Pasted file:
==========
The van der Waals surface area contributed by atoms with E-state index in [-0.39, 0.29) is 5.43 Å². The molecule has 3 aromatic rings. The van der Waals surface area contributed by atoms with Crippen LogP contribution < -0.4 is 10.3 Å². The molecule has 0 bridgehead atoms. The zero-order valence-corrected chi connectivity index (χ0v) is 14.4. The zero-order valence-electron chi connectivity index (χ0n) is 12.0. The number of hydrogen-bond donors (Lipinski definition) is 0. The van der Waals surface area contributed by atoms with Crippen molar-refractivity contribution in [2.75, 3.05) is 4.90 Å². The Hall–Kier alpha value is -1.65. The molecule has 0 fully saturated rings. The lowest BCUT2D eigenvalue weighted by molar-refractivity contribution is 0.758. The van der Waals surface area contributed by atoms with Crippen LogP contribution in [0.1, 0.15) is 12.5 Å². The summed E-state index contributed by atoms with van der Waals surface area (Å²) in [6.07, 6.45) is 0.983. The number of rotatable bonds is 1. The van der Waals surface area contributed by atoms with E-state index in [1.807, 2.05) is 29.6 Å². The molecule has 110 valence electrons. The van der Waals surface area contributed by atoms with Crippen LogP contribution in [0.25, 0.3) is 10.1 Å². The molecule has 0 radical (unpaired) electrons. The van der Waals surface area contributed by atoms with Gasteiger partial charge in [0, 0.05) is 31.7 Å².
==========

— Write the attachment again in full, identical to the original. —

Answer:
The van der Waals surface area contributed by atoms with E-state index in [-0.39, 0.29) is 5.43 Å². The molecule has 3 aromatic rings. The van der Waals surface area contributed by atoms with Crippen LogP contribution < -0.4 is 10.3 Å². The molecule has 0 bridgehead atoms. The zero-order valence-corrected chi connectivity index (χ0v) is 14.4. The zero-order valence-electron chi connectivity index (χ0n) is 12.0. The number of hydrogen-bond donors (Lipinski definition) is 0. The van der Waals surface area contributed by atoms with Crippen molar-refractivity contribution in [2.75, 3.05) is 4.90 Å². The Hall–Kier alpha value is -1.65. The molecule has 0 fully saturated rings. The lowest BCUT2D eigenvalue weighted by molar-refractivity contribution is 0.758. The van der Waals surface area contributed by atoms with Crippen LogP contribution in [0.1, 0.15) is 12.5 Å². The summed E-state index contributed by atoms with van der Waals surface area (Å²) in [6.07, 6.45) is 0.983. The number of rotatable bonds is 1. The van der Waals surface area contributed by atoms with E-state index in [1.807, 2.05) is 29.6 Å². The molecule has 110 valence electrons. The van der Waals surface area contributed by atoms with Crippen LogP contribution in [0.25, 0.3) is 10.1 Å². The molecule has 0 radical (unpaired) electrons. The van der Waals surface area contributed by atoms with Gasteiger partial charge in [0, 0.05) is 31.7 Å².